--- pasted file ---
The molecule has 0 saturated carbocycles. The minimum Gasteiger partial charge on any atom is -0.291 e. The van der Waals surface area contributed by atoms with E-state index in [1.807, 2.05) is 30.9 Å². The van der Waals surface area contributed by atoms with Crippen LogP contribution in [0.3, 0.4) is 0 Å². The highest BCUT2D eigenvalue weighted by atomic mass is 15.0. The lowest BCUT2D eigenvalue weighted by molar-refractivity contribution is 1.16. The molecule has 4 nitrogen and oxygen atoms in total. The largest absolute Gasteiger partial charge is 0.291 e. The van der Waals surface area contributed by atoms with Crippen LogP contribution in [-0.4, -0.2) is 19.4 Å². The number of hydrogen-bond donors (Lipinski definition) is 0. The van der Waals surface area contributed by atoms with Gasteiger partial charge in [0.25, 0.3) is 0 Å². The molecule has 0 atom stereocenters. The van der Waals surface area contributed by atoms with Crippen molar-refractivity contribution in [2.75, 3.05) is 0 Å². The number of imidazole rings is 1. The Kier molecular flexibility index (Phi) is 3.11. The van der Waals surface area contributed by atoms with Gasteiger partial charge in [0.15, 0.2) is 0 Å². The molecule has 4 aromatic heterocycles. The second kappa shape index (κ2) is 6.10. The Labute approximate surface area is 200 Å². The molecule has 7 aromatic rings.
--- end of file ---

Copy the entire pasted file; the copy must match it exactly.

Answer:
The molecule has 0 saturated carbocycles. The minimum Gasteiger partial charge on any atom is -0.291 e. The van der Waals surface area contributed by atoms with E-state index in [1.807, 2.05) is 30.9 Å². The van der Waals surface area contributed by atoms with Crippen LogP contribution in [0.3, 0.4) is 0 Å². The highest BCUT2D eigenvalue weighted by atomic mass is 15.0. The lowest BCUT2D eigenvalue weighted by molar-refractivity contribution is 1.16. The molecule has 4 nitrogen and oxygen atoms in total. The largest absolute Gasteiger partial charge is 0.291 e. The van der Waals surface area contributed by atoms with Crippen LogP contribution in [-0.4, -0.2) is 19.4 Å². The number of hydrogen-bond donors (Lipinski definition) is 0. The van der Waals surface area contributed by atoms with Gasteiger partial charge in [0.25, 0.3) is 0 Å². The molecule has 0 atom stereocenters. The van der Waals surface area contributed by atoms with Crippen molar-refractivity contribution in [2.75, 3.05) is 0 Å². The number of imidazole rings is 1. The Kier molecular flexibility index (Phi) is 3.11. The van der Waals surface area contributed by atoms with Gasteiger partial charge in [0.15, 0.2) is 0 Å². The molecule has 4 aromatic heterocycles. The second kappa shape index (κ2) is 6.10. The Labute approximate surface area is 200 Å². The molecule has 7 aromatic rings.